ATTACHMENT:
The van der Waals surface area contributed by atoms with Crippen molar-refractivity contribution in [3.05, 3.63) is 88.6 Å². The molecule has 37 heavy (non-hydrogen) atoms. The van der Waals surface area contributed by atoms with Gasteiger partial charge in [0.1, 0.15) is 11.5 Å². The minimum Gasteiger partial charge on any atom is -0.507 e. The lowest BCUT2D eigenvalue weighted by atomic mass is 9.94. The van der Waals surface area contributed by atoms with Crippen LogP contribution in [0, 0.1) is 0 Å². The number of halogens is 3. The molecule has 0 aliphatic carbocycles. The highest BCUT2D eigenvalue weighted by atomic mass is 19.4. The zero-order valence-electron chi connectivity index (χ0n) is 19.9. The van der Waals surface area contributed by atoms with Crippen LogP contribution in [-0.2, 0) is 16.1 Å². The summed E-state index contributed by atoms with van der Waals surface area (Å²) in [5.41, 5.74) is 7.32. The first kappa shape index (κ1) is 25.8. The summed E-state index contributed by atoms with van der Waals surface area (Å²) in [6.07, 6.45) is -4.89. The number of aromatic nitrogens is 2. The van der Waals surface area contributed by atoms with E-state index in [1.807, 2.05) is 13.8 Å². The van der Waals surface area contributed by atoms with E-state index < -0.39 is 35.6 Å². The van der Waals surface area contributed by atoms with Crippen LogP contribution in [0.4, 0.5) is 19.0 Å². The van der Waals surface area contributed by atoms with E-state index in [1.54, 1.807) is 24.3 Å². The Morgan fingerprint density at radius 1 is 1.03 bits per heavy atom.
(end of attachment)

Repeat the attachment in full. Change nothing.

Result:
The van der Waals surface area contributed by atoms with Crippen molar-refractivity contribution in [3.05, 3.63) is 88.6 Å². The molecule has 37 heavy (non-hydrogen) atoms. The van der Waals surface area contributed by atoms with Gasteiger partial charge in [0.1, 0.15) is 11.5 Å². The minimum Gasteiger partial charge on any atom is -0.507 e. The lowest BCUT2D eigenvalue weighted by atomic mass is 9.94. The van der Waals surface area contributed by atoms with Crippen LogP contribution in [0, 0.1) is 0 Å². The number of halogens is 3. The molecule has 0 aliphatic carbocycles. The highest BCUT2D eigenvalue weighted by atomic mass is 19.4. The zero-order valence-electron chi connectivity index (χ0n) is 19.9. The van der Waals surface area contributed by atoms with Crippen LogP contribution in [-0.2, 0) is 16.1 Å². The summed E-state index contributed by atoms with van der Waals surface area (Å²) in [5.41, 5.74) is 7.32. The first kappa shape index (κ1) is 25.8. The summed E-state index contributed by atoms with van der Waals surface area (Å²) in [6.07, 6.45) is -4.89. The number of aromatic nitrogens is 2. The van der Waals surface area contributed by atoms with E-state index in [1.807, 2.05) is 13.8 Å². The van der Waals surface area contributed by atoms with E-state index < -0.39 is 35.6 Å². The van der Waals surface area contributed by atoms with Crippen LogP contribution in [0.4, 0.5) is 19.0 Å². The van der Waals surface area contributed by atoms with E-state index in [1.54, 1.807) is 24.3 Å². The Morgan fingerprint density at radius 1 is 1.03 bits per heavy atom.